Canadians in several provinces will soon see unfamiliar numbers on their call display as the country introduces a handful of new area codes to meet growing demand.
History of area codes
Canada's first area codes were introduced as part of the North American Numbering Plan in 1947 in a move allowing people to make long-distance calls directly instead of requiring assistance from an operator.
As part of the plan developed by AT&T, Ontario and Quebec were each assigned two area codes and the remaining provinces a single code. Yukon and the Northwest Territories were connected over a decade later in 1960 splitting part of Alberta's 403 codes.
The Canadian Radio-television and Telecommunications Commission announced last year that Nova Scotia and Prince Edward Island, which have been splitting the 902 code for more than 65 years, would see the introduction of the 782 code in 2014.
With the total for area codes now reaching 29 nationwide, Ontario will have 11 and Quebec seven.
From the CBC digital archives: Listen here as a Bell spokesman describes the introduction of area codes and direct long-distance dialing to CBC Radio's Assignment.
Sources: Canadian Numbering Administrator, North American Numbering Plan Administration
Toronto will add 437 to its existing 416 and 647 at the end of next month, while 365 will join 905 and 289 in serving a region that stretches from just outside the city to the Golden Horseshoe area that stretches down to Niagara Falls.
The new codes will come into effect on March 25, pushing the country's tally to 29, up from the original nine established in 1947, said a spokesman for the agency that oversees Canada's phone numbers.
That total is expected to rise to 35 in the next few years, driven by population growth as well as the boom in wireless technology, said Glenn Pilley, director of the Canadian Numbering Administrator.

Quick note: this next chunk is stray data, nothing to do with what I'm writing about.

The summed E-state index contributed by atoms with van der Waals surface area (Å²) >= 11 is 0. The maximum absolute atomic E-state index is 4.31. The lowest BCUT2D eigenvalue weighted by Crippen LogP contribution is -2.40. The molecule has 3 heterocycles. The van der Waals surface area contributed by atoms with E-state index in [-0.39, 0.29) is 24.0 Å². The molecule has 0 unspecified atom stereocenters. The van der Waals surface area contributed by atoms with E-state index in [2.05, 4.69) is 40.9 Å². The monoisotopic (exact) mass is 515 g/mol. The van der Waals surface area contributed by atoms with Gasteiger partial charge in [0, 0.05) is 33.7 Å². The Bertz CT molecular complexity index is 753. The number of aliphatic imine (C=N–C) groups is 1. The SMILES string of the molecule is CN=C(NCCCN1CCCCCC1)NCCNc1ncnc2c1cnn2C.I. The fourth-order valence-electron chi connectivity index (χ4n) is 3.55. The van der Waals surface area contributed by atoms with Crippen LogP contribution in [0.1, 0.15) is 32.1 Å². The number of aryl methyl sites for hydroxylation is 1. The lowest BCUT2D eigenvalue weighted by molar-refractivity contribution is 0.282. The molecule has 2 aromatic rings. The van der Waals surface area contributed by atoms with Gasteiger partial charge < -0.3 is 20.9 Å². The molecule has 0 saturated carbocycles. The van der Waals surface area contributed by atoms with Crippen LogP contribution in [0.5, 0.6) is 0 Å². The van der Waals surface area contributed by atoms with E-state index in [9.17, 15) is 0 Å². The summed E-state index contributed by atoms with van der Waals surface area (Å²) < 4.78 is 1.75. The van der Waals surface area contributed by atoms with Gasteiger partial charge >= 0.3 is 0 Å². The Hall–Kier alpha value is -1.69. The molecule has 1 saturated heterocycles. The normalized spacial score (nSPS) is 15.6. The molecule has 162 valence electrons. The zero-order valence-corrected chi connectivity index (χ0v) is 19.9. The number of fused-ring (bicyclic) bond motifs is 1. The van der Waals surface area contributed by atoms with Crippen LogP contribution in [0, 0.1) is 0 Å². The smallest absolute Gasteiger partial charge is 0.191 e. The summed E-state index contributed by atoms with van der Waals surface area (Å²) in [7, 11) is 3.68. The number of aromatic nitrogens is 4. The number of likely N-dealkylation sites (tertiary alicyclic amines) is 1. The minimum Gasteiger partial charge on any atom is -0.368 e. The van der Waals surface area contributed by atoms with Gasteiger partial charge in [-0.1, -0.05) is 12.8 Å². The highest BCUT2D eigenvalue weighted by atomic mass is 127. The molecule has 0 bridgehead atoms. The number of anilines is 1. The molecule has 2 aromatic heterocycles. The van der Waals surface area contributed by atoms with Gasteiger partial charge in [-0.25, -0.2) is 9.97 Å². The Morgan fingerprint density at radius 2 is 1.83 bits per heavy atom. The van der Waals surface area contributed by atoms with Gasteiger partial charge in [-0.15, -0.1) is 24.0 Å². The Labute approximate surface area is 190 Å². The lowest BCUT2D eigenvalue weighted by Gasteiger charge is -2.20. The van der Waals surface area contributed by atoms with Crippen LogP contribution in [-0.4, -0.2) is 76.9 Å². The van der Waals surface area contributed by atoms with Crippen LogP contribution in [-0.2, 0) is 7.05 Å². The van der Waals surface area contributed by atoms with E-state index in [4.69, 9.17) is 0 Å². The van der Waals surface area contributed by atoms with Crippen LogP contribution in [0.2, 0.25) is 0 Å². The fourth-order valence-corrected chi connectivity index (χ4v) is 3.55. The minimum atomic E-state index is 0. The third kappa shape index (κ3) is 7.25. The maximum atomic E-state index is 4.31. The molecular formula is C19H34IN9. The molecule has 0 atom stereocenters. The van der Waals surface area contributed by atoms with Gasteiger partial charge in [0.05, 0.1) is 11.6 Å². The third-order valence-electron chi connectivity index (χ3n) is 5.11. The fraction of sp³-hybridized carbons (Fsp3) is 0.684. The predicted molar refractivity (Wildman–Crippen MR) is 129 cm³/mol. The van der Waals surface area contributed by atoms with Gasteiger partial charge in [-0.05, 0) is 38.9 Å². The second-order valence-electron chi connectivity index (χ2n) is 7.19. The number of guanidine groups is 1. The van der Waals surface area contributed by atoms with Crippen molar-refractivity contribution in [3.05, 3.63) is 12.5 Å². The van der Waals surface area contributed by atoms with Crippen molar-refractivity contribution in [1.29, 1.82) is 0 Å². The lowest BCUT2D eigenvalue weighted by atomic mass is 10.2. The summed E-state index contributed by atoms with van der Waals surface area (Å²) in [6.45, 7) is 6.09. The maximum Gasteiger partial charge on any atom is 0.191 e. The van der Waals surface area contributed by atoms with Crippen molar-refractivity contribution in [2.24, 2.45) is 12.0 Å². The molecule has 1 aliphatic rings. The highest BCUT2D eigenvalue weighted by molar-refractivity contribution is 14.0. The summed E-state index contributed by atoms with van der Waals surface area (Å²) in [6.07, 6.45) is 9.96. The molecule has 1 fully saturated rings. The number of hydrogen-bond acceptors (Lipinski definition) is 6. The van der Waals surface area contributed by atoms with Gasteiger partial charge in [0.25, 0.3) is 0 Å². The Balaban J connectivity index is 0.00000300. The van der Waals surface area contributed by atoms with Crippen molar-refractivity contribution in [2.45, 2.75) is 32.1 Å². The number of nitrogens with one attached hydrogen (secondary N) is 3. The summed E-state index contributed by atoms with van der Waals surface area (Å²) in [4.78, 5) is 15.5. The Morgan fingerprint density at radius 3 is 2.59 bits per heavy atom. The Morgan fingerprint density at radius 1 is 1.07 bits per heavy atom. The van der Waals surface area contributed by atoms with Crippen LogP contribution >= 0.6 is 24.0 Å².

"You get more people and they get more cellphones and they have multiple numbers, it's definitely going to add to it," he said Wednesday.
Saskatchewan will be the next province to branch out, followed by British Columbia, Alberta and other parts of southwestern Ontario, he said.
Manitoba already gained a new prefix last November when it made the switch to 10-digit dialling.
Apps using up numbers
He said the new codes are needed to accommodate the surge in cellphones and tablets, many of which take up more than one phone number.
That's because some apps — including those meant to bypass charges for texting or long-distance calling, or to communicate with other machines — are assigned their own phone number, he said.
"Generally, nobody ever sees them, including the people that have the number because it's done automatically," he said.
Dense urban areas such as Toronto are quicker to use up the roughly 7.5 million unique phone numbers contained in each code, Pilley said.
He said it's likely few people will notice the change, however — at least until they get a new phone or receive a call from a strange number.
"It's going to be for most people a non-event in that it won't affect them because their phone number stays the same, their long-distance calling area stays the same and they already dial 10 digits."